Maw. Troth, a match, captain, of all hands !
A Room in the Courtesan's House.
Enter Courtesan meeting Penitent Brothel.
Cour. O master Penitent Brothel !
Pen. B. What is't, sweet lady Gullman, that so seizes on thee with rapture and admiration ?
Cour. A thought, a trick, to make you, sir, especially happy, and yet I myself a saver by it.
Pen. B. I would embrace that, lady, with such courage, I would not leave you on the losing hand. Cour. I will give trust to you, sir. The cause, then, why I raised you from your bed so soon, wherein I know sighs would not let you sleep, thus understand it :
You love that woman, master Harebrain's wife.
Which no invented means can crown with freedom
For your desires and her own wish but this,
Which in my slumbers did present itself.
Pen. B. I'm covetous, lady.
Cour. You know her husband, lingering in suspect,
Locks her from all society but mine.
Pen. B. Most true.
Cour. I only am admitted ; yet hitherto that has done you no real happiness ; by my admittance I cannot perform that deed that should please you, you know : where- fore thus I've conveyed it, I'll counterfeit a fit of violent sickness.
Pen. B. Good.
Cour. Nay, 'tis not so good, by my faith, but to do you good.
Pen. B. And in that sense I called it : but take me with you, lady ; would it be probable enough to have a sickness so suddenly violent ?
Cour. Pooh, all the world knows women are soon down : we can be sick when we have a mind to't, catch an ague with the wind of our fans, surfeit upon the rump of a lark, and bestow ten pound in physic upon't : we're likest ourselves when we're down ; 'tis the easiest art and . cunning for our sect to counterfeit sick, that are always full of fits when we are well ; for since we were made for a weak, imperfect creature, we can fit that best that we are made for. I thus translated, and yourself slipt into the form of a physician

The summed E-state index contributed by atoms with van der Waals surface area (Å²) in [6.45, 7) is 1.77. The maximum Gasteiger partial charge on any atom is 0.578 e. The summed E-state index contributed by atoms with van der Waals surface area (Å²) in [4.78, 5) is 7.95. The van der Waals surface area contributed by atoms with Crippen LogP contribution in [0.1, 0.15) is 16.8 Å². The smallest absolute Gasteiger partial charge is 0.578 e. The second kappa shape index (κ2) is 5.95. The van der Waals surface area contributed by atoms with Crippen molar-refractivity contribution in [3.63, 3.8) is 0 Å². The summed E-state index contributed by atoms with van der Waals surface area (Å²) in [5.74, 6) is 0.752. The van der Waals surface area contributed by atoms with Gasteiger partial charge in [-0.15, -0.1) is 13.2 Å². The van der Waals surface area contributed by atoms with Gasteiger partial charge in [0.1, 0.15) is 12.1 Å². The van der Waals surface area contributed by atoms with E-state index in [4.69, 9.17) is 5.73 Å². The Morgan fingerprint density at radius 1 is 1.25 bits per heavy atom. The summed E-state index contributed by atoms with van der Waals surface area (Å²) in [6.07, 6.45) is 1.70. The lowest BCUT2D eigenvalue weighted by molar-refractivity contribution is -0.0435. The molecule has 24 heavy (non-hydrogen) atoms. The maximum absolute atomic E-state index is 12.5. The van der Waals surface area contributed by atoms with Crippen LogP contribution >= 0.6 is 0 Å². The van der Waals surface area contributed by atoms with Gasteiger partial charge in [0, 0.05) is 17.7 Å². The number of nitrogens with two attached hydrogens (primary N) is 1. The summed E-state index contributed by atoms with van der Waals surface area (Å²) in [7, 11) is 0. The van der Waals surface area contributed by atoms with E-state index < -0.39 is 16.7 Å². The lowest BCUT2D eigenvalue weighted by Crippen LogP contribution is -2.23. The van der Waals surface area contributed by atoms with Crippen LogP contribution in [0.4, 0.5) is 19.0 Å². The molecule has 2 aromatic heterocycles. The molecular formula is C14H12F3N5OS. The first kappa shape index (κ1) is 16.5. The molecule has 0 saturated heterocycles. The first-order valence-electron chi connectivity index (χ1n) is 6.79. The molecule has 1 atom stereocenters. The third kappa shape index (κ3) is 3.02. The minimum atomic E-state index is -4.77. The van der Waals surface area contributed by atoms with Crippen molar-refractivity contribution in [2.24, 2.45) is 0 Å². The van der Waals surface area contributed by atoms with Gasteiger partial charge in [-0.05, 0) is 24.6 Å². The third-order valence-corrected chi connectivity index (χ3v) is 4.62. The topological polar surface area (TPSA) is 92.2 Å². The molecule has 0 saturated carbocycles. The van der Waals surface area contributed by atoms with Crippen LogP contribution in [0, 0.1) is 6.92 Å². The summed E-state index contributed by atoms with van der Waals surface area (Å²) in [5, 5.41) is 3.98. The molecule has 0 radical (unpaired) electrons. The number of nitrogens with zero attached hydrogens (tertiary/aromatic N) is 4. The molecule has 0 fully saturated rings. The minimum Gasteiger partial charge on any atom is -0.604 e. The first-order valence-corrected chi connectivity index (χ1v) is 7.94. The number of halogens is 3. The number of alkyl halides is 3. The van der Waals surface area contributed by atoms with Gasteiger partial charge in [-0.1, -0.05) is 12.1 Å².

Pen. B. I a physician, lady ? talk not on't, I beseech you ; I shall shame the whole college.
Cour. Tut, man, any quacksalving terms will serve for this purpose ; for I am pitifully haunted with a brace of elder brothers, new perfumed in the first of their fortunes, and I shall see how forward their purses will be to the pleasing of my palate and restoring of my health. Lay on load enough upon 'em, and spare 'em not, for they're good plump fleshly asses, and may well enough bear it ; let gold, amber, and dissolved pearl, be common ingrediences, and that you cannot compose a cullice without 'em. Put but this cunningly in practice, it shall be both a sufficient recompense for all my pains in your love, and the ready means to make mistress Harebrain way, by the visiting of me, to your mutual desired company.
Pen. B. I applaud thee, kiss thee, and will constantly embrace it.
[Exeunt severally.
A Bed-chamber : Follywit, bound, in bed.
Sir B. [within.] Ho, Gumwater !
Fol. Singlestone !
[Within.] Jenkin, wa, ha, ho !
[Within.] Ewen!
[Within.] Simcod !
Fol. Footman ! whew !
Foot. [within.] O good your worship, let me help your good old worship !
Enter Sir Bounteous, with a cord half unbound, and Footman, assisting to loose him.
Sir B. Ah, poor honest footman ! how did'st thou 'scape this massacre ?
Foot. E'en by miracle, and lying in my clothes, sir.
Sir B. I think so ; I would I had lain in my clothes too, footman, so I had 'scaped 'em : I could have but risse like a beggar then, and so I do now, till more money come in ; but nothing afflicts me so much, my poor geometrical footman, as that the barbarous villains should lay violence upon my lord. Ah, the binding of my lord cuts my heart in two pieces ! So, so, 'tis well ; I thank thee : run to thy fellows ; undo 'em, undo 'em, undo 'em !
Foot. Alas, if my lord should miscarry, they're unbound already, sir ; they have no occupation but sleep, feed, and fart.
Sir B. If I be not ashamed to look my lord i' th' face, I’m a Saracen. – My lord !
Fol. Who's that?
Sir B. One may see he has been scared : a pox on 'em for their labours!
Fol. Singlestone !
Sir B. Singlestone ? I'll ne'er answer to that, i'faith.
Fol. Suchman !